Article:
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Episode Two: "Betty, Sarah and The Cat"
We had a wonderful time together back then. We played, sang together and everything was so right, so pure. We made plans to stay together for the rest of our lives. It was Christmas everyday. I would play the part of Santa Claus and at the end of the week; she would have all of my toy soldiers and trucks as her presents.
Summer vacation would come around and Betty would go up north to Maine. But I would always anxiously wait for her return. There wasn’t a day that went by that I wouldn’t walk up to Betty’s grandmother’s front porch to ask if Betty was home yet. Her grandmother was about eighty, she told me to call her Sarah and to me she looked a little crazy but she was a kind and dear heart. She always carried a white cat everywhere she went. She used to make oatmeal cookies for us, but that didn’t last too long.
The ingredients she used seemed to make the cookies vary in taste as time went by. Her glasses seemed to have thicker lenses and I knew we were in trouble when they started to resemble the thickness of coke bottle bottoms. When the cookies started to taste more like baking soda than sugar, I knew it was time to say thank you and start claiming tooth decay because of too many sweets. That seemed to do the trick. When she needed some errands to take care of, I’d go for it and besides I liked her. This helped the time go by quicker until Betty came back.
A couple of weeks went by. While I sitting on my front porch, I heard the screeching of car tires as it sped away. I turned and saw the white cat in the middle of the street bleeding profusely. Sarah came out and saw what happened. I could see that this strong and well-seasoned soul couldn’t hold back the tears as she saw her loving companion dying in the middle of the street.
I didn’t know what to do but somehow I started remembering what I heard a preacher say about talking to God about everything. I never knew what a church was all about until Betty had invited me to go. I went and I was never the same after that. I had heard I could actually talk with God and ask for things in prayer. So I picked up Sarah’s dying cat and brought it to her front porch. I was stained with blood. The fur was red and rose colored from the cat's blood coming out of its mouth and ear.
Sarah brought me an aluminum bowl filled with warm water, and while her voice trembled, she told me to wash up. She looked at me with sadness and hopelessness.
She said, “Go on home Harry, I’m going to bury her in the back yard. That cat and I have been together for the last ten years. When my husband passed on, this little kitten came to me on a wintry morning. She was muddy, thirsty and hungry. I was lonely, afraid and bereaved. It was as if my husband had sent this little one to me to ease the pain. I guess she is going back to him before I do.”
I couldn’t stand it. I cried in the midst of the atmosphere of Sarah’s pain.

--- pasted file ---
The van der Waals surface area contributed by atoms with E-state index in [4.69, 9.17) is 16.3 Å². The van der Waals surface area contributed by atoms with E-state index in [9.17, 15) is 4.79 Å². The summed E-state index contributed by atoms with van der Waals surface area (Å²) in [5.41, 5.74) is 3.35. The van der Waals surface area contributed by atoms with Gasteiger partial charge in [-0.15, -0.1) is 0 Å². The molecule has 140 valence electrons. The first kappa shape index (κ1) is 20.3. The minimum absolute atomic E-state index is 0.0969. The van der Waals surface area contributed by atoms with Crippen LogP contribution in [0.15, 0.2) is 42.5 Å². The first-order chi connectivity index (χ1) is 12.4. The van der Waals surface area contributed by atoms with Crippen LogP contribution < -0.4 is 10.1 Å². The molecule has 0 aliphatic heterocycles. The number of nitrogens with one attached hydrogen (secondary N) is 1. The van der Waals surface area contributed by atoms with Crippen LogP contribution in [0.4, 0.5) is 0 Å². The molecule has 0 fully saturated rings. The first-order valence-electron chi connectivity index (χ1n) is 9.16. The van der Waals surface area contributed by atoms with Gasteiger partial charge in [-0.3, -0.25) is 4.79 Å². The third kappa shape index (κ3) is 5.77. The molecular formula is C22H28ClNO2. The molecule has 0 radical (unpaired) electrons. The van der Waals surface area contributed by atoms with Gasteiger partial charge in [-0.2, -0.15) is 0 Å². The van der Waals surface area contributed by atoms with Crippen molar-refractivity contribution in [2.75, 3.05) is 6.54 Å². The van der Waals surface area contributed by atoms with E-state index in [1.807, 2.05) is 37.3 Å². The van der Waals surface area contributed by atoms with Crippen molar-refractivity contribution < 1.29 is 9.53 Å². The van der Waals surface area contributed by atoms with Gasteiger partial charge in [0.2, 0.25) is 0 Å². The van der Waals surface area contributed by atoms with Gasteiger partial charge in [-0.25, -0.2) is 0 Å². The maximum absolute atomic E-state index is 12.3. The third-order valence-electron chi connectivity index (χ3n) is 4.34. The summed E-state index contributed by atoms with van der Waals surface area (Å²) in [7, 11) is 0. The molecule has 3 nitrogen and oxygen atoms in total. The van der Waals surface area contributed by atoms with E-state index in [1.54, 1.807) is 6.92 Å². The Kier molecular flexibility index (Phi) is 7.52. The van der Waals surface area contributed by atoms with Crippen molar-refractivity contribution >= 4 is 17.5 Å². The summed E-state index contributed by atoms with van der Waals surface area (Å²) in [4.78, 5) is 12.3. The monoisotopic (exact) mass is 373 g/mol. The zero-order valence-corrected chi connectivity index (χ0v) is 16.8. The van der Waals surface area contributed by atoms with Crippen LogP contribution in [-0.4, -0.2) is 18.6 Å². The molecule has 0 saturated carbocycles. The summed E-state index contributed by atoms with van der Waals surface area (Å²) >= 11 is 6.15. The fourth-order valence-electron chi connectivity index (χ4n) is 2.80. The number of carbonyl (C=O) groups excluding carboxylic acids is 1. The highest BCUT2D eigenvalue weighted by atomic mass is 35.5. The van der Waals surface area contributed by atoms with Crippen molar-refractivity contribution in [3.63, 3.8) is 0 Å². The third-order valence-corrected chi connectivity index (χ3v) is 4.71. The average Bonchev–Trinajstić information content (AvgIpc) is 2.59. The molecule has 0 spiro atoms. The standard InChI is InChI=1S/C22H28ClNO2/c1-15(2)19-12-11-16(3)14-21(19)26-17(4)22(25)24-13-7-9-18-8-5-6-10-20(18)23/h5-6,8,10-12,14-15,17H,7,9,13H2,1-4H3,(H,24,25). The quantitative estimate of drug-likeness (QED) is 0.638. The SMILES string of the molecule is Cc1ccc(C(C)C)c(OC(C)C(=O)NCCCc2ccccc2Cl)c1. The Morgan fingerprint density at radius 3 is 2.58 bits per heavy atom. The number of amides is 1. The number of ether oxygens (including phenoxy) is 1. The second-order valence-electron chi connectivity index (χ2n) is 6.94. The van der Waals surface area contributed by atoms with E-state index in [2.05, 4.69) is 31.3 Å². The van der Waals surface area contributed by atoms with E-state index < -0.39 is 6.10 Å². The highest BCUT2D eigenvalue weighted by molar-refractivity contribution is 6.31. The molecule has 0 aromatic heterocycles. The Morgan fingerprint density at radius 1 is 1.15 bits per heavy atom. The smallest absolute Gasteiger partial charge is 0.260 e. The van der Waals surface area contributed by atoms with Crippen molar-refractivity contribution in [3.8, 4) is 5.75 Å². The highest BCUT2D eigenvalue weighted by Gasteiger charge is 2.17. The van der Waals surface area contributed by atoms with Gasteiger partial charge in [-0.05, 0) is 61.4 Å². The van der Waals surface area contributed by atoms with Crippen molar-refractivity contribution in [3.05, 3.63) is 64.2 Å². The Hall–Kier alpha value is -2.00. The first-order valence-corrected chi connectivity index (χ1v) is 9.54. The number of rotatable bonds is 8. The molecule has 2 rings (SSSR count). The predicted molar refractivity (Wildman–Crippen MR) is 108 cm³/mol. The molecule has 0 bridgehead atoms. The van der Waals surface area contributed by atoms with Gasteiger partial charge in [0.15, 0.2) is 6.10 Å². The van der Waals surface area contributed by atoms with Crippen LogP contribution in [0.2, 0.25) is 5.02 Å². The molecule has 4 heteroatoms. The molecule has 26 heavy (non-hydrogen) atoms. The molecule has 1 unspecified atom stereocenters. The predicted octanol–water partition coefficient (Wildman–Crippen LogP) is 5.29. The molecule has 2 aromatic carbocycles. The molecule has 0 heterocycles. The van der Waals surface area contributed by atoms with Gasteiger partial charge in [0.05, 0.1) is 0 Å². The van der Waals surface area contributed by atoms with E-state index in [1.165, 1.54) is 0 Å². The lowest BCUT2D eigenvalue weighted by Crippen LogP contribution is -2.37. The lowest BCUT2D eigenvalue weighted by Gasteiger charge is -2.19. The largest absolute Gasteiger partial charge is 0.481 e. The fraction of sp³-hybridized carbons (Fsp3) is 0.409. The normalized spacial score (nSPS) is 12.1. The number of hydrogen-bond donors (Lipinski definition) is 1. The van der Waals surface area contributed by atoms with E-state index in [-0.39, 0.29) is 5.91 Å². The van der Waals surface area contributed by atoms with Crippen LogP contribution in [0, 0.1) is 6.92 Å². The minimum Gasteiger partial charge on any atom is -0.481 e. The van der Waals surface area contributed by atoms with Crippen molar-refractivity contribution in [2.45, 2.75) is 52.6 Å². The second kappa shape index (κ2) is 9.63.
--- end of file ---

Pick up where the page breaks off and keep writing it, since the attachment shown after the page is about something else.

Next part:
I asked God, “Help me.”
Instead of washing my hands, I started washing the blood off the cat, a preparation for a funeral. Five minutes went by. I was getting ready to put her in the shoebox and all of a sudden she opened her eyes.
Sarah said, “Look she’s back. God gave her back.”
He sure did. It was a day I will always remember. From that day on Sarah and me would never forget what we had seen and experienced together.
Betty finally made it back from vacation and needless to say I was ecstatic. We always took up where we left off. Time would somehow slip away quickly and the year was over before we knew it. Yes, it was vacation time again but I knew she’d be back. All I had to do was have a little patience and endure for what I thought was forever.
That was the last time I’d ever see Betty again. She never came back home. They told me the whole family moved up to the northeast states. I was a heartbroken little child for a long time. No letter or even a Christmas card ever arrived. My loneliness soon turned into anger. How dare they move and not take me with them. After all we were supposed to be together forever.
Five years went by and I never forgot those wonderful, happy and confusing days. Until mother told me the real reason Betty never came back.
She said, “Son you were too young to know what really happened to Betty. You see the last time you said goodbye to Betty was truly the last time anybody saw little Betty alive. She lost her life up north while on vacation. She developed pneumonia after she had the flu. The doctor said it hit her so hard and fast that her little body didn’t stand a chance. Son I’m sorry we kept this from you for so long but Sarah made us promise not to tell you until later in your life. She said, you’d probably understand later. When we all gathered at Sarah’s bedside on her dying day, she left something for you.
Sarah’s dying words were, “Tell Harry not to worry, God heard you Harry, prayers, cat, miracle and all.” She died in mother’s arms and went on to embrace God’s welcoming arms of love.
The only thing left for me to say was thanks mom. As tears subside, I had learned to enjoy my shared life with Sarah, my family, and an angel that had invaded my life so long ago. Yep it was Betty all right. The unmistakable little angel had appeared again in my life while I was on the way to the hill.
I could feel a sense of contentment in her life as she approached me with a smile on her face. Did I need to pinch myself or was this just a dream and if it was, when was I supposed to wake up? I knew I was eighty years old now but I felt like I was eight. I wasn’t hungry or thirsty and I felt pretty good. I suppose the dream would last as long as I wanted it to. Somehow I didn’t want it to end. So I’ll venture to say, I guess I can move on.
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